Almost every ERISA employee benefit plan contains so-called “Firestone language,” which grants discretionary authority to determine eligibility for benefits and construe the terms of a plan. If a plan contains such language, then a plan administrator’s interpretation of the plan terms is reviewed under an abuse of discretion standard, which, as discussed below, is a standard that participants typically have difficulty satisfying.
To mitigate the effect of the abuse of discretion standard, plan participant claims frequently address conflicts of interest, procedural irregularities, or a substantive lack of a reasonable basis and/or rational justification on behalf of the plan administrator in denying benefits. Recently, the Ninth Circuit Court of Appeals, in O’ Rourke v. Northern California Electrical Workers Pension Plan, addressed a plan participant’s claims of procedural irregularities and illustrated the difficulty that a plan participant may have in challenging an adverse denial of benefits decision. This decision is important in demonstrating how slight differences in the facts and circumstances of a participant’s denial of benefits claim can result in potential liability and costly litigation for plan administrators.
The Ninth Circuit began its analysis in explaining that the only circumstance in which procedural irregularity can change the Court’s review of a denial of benefits claim under the abuse of discretion standard is a situation in which the procedural irregularities are so substantial that an administrator engages in “wholesale and flagrant violations of the procedural requirements of ERISA, and thus acts in utter disregard of the underlying purpose of the plan as well.” Such substantial procedural irregularities might be very unlikely to occur, and, in this case, the participant did not allege any irregularities which rose to that level. The Court therefore evaluated the participant’s claim under the abuse of discretion standard.
In assessing the participant’s claims, the Ninth Circuit reasoned that the level of conflict of interest and any allegations of bad faith are matters to be weighed in determining whether an administrator’s decision was an abuse of discretion. At one end of the spectrum, the Court explained that if an administrator can show that it engaged in an “ongoing, good faith exchange of information between the administrator and the claimant, the court should give the administrator’s decision broad deference notwithstanding a minor irregularity.” However, if a more serious procedural irregularity has occurred – which the Ninth Circuit did not define or explain in detail – a court may weigh the potential for procedural irregularities more heavily. The Ninth Circuit acknowledged the abuse of discretion review is inherently “indefinite” and requires a case by case analysis.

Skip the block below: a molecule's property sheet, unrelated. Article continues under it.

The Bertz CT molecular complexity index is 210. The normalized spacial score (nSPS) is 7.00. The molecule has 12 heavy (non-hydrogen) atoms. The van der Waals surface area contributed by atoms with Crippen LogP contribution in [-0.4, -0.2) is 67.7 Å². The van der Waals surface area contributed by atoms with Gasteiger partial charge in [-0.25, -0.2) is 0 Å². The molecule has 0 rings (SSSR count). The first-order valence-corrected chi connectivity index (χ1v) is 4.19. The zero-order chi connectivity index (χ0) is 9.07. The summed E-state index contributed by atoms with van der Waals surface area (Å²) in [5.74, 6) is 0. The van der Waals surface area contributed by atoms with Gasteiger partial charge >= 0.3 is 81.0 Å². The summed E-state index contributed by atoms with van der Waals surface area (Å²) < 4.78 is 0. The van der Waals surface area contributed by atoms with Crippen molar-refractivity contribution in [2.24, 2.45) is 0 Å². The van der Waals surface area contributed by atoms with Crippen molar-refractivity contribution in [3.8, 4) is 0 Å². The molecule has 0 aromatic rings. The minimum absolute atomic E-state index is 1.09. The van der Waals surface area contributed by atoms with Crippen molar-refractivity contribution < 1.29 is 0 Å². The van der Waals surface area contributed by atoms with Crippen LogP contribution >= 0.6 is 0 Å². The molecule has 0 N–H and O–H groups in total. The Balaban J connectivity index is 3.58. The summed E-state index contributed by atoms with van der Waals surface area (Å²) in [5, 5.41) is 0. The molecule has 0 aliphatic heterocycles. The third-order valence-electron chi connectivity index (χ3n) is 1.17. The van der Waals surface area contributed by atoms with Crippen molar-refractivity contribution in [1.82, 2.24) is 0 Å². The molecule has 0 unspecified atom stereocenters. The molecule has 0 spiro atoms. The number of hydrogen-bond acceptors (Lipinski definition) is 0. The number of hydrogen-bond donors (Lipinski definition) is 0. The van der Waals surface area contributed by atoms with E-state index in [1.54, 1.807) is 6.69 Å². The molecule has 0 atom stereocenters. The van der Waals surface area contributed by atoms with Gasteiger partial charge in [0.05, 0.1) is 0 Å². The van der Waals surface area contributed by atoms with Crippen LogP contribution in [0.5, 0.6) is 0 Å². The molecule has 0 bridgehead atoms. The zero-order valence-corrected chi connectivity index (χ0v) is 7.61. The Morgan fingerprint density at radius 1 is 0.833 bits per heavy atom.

In this case, the claimant, O’Rourke, alleged that four events could show procedural irregularities in denying his claim for benefits, all of which the Court rejected, but these were all highly factual specific inquiries, and any slight variation in facts could have produced a different result for him.
First, the claimant alleged that certain trustees harbored a personal hostility towards him, an allegation that, on its face, is one that is difficult to establish. The documents that plaintiff relied upon indicated that the trustees strongly disagreed with him, but according to the Ninth Circuit, that was insufficient to establish personal animus, as was a statement that plaintiff should have known that the Board would disagree with his position.
Second, the claimant argued that the plan had unreasonably changed its rationale and interpretation of plan provisions in denying him early retirement benefits. But the court concluded that even though the justifications for denying him benefits were different, they were not inconsistent with each other. Third, he argued that the trustees disregarded the advice of counsel. In response, while the Ninth Circuit acknowledged that, in a different case, disregarding the advice of counsel might weigh in favor of holding that an abuse of discretion occurred, in this case, this allegation only had a slight effect, if any, because the original opinion of counsel had not taken into account prior Board of Trustee interpretations of the same provision. Finally, the Ninth Circuit reasoned that the fact that the plan’s Board of Trustees had considered amending the plan in 2010 in a manner that would have supported plaintiff’s position, but did not do so, only established that the Board of Trustees had changed its mind – nothing more.
The Ninth Circuit also noted that the Board had kept O’Rourke informed at all stages of the decision making process and that none of the alleged irregularities prevented the administrative record from being fully developed or prevented the Board or a court from knowing all of the relevant facts. Thus, the Court reasoned that, at best, O’Rourke’s procedural irregularity argument established that the current Board had a different interpretation of the plan than O’Rourke and past Boards, and it was unwilling to change that interpretation based upon counsel’s advice or O’Rourke’s arguments. The Ninth Circuit emphasized that while the Board’s actions might not reflect “the platonic ideal of an open-minded plan administrator,” it did not reveal any serious procedural irregularities that would weigh heavily against the Board..